The witches in Macbeth had it about right: “Double, double, toil and trouble; Fire burn and caldron bubble.” For the British team in this Cup cycle it’s: ‘double, double foil trouble’ and they were once again at the mercy of a ruthless King in the form of Team New Zealand today. Shakespeare’s play is all about rampant ambition for the crown and ends with Macbeth being beheaded on the field of battle by a ruthless warrior in the form of Macduff. Ambition is a killer. The casting is obvious. Ainslie as Macbeth, Dalton as Macduff. The inevitable is real.
The America’s Cup has many shipwrecks on its shore. The vast majority of them, so the history books show, are British. It almost feels like an impossible dream. I wonder whether, in my lifetime, I will ever see the English football team lift the World Cup. I doubt it. I have the same feeling about the America’s Cup. It is such a monumental mountain to climb, so difficult to win, and you are drawn to it like the great mountaineers “because it’s there.”
Challengers come and challengers go. The Brits normally put up a decent fight but have always failed. This time the belief was, and probably still is in some mad corners of the internet, there but unless you believe in miracles and witchcraft, the result is inevitable. The arc of history will not be bent in this cycle.
Today’s one-day Prada Christmas Race was farcical from the get-go. The wind didn’t play ball and exposed the new AC class as the donkeys they are in displacement. Ugly carbon monoliths, wallowing and pitching are a sad sight and not what the event wishes to portray. For traditionalists like me that have harped on about bringing back displacement boats in the Cup, our theories are consigned to the dustbin. The Cup is on the right path, they just need to bring in a higher wind range at the lower end and can the racing if it looks like dropping below.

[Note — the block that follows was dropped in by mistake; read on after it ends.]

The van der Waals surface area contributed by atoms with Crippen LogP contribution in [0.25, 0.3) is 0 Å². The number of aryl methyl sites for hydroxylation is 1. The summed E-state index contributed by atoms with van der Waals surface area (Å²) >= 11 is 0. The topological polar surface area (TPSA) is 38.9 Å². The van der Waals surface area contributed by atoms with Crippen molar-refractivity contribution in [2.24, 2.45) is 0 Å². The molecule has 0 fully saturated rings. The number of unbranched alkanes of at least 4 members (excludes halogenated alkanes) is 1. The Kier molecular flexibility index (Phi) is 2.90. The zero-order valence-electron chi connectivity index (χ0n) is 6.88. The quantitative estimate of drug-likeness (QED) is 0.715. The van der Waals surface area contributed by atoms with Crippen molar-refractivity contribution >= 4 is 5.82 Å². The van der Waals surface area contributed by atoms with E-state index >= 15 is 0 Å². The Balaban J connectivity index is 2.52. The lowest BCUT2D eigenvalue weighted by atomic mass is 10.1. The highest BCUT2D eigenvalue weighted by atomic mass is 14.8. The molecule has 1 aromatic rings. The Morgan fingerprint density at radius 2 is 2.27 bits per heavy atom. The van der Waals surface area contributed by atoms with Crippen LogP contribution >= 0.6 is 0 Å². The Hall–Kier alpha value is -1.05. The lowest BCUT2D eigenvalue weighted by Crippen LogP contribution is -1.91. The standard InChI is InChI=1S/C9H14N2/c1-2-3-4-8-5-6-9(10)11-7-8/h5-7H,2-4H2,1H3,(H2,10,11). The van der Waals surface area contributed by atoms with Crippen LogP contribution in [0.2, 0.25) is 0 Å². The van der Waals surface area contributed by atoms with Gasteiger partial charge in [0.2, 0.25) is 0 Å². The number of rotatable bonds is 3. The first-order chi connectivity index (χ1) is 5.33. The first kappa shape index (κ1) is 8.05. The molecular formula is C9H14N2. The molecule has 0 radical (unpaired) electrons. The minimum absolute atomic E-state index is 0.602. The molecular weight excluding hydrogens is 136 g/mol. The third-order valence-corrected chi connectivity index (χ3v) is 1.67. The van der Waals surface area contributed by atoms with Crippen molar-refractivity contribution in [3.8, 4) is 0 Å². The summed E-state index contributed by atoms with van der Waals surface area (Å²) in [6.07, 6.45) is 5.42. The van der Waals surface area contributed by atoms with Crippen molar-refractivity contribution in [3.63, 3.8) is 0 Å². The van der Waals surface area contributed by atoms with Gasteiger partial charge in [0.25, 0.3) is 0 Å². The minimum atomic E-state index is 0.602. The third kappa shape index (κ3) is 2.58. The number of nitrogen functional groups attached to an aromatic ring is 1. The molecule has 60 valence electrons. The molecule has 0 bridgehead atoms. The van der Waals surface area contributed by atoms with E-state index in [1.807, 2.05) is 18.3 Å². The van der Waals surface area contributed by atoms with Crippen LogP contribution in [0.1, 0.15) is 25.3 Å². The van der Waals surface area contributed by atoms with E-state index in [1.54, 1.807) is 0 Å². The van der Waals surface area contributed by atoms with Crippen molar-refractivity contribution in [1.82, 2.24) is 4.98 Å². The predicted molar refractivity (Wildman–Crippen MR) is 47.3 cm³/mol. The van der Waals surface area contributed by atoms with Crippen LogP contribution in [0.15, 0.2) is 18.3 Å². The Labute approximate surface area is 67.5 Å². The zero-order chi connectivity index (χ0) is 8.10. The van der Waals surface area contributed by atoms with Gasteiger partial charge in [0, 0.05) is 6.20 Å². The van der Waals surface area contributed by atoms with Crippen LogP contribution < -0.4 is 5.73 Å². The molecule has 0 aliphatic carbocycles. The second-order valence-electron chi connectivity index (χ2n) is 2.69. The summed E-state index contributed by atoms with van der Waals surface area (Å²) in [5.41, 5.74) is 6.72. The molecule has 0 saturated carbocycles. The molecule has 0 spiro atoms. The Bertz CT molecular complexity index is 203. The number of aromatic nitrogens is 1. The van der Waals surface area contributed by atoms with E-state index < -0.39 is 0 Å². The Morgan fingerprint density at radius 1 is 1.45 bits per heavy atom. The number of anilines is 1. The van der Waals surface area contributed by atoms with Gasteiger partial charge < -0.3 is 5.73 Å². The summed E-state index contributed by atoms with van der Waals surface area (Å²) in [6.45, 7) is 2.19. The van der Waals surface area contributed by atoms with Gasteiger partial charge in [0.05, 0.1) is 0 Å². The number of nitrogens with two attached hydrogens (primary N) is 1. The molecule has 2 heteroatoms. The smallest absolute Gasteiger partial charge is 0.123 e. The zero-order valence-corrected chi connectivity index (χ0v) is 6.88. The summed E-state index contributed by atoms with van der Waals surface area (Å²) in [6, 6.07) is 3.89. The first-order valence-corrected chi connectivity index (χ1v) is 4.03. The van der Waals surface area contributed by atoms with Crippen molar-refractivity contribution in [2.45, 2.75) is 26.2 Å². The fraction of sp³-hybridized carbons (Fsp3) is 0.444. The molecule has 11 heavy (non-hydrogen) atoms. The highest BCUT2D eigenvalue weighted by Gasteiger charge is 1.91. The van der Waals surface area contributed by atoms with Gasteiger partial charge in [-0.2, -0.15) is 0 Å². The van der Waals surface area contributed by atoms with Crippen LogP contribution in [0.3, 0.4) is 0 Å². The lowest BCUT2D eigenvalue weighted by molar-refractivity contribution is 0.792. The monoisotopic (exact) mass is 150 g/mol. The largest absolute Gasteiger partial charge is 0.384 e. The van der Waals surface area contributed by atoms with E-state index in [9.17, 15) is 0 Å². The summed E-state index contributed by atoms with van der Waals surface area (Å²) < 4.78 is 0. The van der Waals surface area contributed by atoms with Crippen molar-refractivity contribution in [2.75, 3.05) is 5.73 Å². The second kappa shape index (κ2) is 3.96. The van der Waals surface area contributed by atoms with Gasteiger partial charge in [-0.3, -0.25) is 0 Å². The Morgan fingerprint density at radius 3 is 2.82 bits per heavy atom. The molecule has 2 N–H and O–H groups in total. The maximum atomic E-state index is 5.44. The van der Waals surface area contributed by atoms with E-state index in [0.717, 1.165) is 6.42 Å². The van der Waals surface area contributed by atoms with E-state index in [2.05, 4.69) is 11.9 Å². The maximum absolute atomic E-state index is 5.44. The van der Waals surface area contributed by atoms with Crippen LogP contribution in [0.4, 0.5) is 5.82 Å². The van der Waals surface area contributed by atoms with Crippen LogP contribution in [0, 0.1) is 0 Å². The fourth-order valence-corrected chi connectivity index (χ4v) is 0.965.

But whilst the racing lasted it was agony and embarrassment for the British sailors. Towed up onto their foils to get into the pre-start with Team New Zealand, one gybe and then a drag race to the start line which they missed down in coffin’s corner, the team were smoked by under-fire Pete Burling. The mountain is very steep to climb anywhere near the favourites. Tacking onto port saw Ineos splashdown and that was that. They never got foiling again. The Kiwis sailed off to the horizon, rounded the top mark, flew down the run and then came back to lap a desperate outfit wondering how much more of this they can take.
Credit to Ben and Giles Scott, they kept their humour but it’s gallows humour. They know just how embarrassing this Cup is for them and what it’s doing for future employment opportunities in the game. The only thing they can do is keep it professional and maintain the belief that brighter days are ahead.
We are 100% going to see a different Ineos when they come back on January 15th. Everything will be thrown at this now including the kitchen sink. Everybody is watching. It is the story of the Cup so far – although I would argue that the real story that is about to be played is the New York Yacht Club’s challenge. Ineos is a side-show. A macabre entertainment of sorts that the Cup so acutely and brutally throws up in nearly every cycle.
The fact that the race was ultimately abandoned as Team New Zealand missed the time limit by a few seconds is irrelevant. The pecking order has been firmly established.
The Michaelmas Term is over and the report cards are in. Team New Zealand is the teacher’s pet, top of the class. American Magic is a pleasure to teach and just needs to work on its exam technique. Prada is a bit disruptive in class, shows flashes of excellence but could do with concentrating more. For Ineos, the headmaster is questioning the parents as to whether this is the right school for their child.
The Lent Term begins on January 15th and we’ll see who hired the best tutors over the Christmas holidays. As the witches say, the fire is burning and the caldron is bubbling. Can’t wait. The America’s Cup is game-on.
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